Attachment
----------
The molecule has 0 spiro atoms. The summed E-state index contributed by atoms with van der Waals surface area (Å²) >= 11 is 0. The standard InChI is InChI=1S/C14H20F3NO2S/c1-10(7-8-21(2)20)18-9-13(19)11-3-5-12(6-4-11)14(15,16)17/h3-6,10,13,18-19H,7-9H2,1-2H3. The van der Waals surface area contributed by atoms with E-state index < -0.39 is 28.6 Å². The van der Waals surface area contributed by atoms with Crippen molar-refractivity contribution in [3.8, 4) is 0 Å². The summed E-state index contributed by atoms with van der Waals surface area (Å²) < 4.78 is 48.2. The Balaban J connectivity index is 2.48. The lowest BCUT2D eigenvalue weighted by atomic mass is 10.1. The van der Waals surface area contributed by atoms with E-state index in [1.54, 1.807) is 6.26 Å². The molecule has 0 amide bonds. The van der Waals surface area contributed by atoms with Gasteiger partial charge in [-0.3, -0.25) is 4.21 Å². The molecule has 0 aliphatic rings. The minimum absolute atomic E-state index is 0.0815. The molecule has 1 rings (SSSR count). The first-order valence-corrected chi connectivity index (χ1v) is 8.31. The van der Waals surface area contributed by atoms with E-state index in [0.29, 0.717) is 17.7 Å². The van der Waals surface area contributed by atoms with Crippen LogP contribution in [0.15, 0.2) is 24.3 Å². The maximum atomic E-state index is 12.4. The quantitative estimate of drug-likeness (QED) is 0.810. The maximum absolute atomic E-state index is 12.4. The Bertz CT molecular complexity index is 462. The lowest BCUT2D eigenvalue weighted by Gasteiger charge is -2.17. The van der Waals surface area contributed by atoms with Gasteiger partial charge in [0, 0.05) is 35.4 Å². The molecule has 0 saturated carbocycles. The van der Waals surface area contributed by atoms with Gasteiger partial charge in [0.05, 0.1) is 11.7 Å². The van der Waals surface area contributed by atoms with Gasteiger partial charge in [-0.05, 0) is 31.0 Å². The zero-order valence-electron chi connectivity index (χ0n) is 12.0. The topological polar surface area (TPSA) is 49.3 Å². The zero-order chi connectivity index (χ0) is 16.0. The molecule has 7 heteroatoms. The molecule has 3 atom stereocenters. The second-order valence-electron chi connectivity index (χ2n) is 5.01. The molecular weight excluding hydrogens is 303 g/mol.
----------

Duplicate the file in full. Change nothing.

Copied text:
The molecule has 0 spiro atoms. The summed E-state index contributed by atoms with van der Waals surface area (Å²) >= 11 is 0. The standard InChI is InChI=1S/C14H20F3NO2S/c1-10(7-8-21(2)20)18-9-13(19)11-3-5-12(6-4-11)14(15,16)17/h3-6,10,13,18-19H,7-9H2,1-2H3. The van der Waals surface area contributed by atoms with E-state index < -0.39 is 28.6 Å². The van der Waals surface area contributed by atoms with Crippen molar-refractivity contribution in [3.8, 4) is 0 Å². The summed E-state index contributed by atoms with van der Waals surface area (Å²) < 4.78 is 48.2. The Balaban J connectivity index is 2.48. The lowest BCUT2D eigenvalue weighted by atomic mass is 10.1. The van der Waals surface area contributed by atoms with E-state index in [1.54, 1.807) is 6.26 Å². The molecule has 0 amide bonds. The van der Waals surface area contributed by atoms with Gasteiger partial charge in [-0.3, -0.25) is 4.21 Å². The molecule has 0 aliphatic rings. The minimum absolute atomic E-state index is 0.0815. The molecule has 1 rings (SSSR count). The first-order valence-corrected chi connectivity index (χ1v) is 8.31. The van der Waals surface area contributed by atoms with E-state index in [0.29, 0.717) is 17.7 Å². The van der Waals surface area contributed by atoms with Crippen LogP contribution in [0.15, 0.2) is 24.3 Å². The maximum atomic E-state index is 12.4. The quantitative estimate of drug-likeness (QED) is 0.810. The maximum absolute atomic E-state index is 12.4. The Bertz CT molecular complexity index is 462. The lowest BCUT2D eigenvalue weighted by Gasteiger charge is -2.17. The van der Waals surface area contributed by atoms with Gasteiger partial charge in [0, 0.05) is 35.4 Å². The molecule has 0 saturated carbocycles. The van der Waals surface area contributed by atoms with Gasteiger partial charge in [0.05, 0.1) is 11.7 Å². The van der Waals surface area contributed by atoms with Gasteiger partial charge in [-0.05, 0) is 31.0 Å². The zero-order valence-electron chi connectivity index (χ0n) is 12.0. The topological polar surface area (TPSA) is 49.3 Å². The zero-order chi connectivity index (χ0) is 16.0. The molecule has 7 heteroatoms. The molecule has 3 atom stereocenters. The second-order valence-electron chi connectivity index (χ2n) is 5.01. The molecular weight excluding hydrogens is 303 g/mol.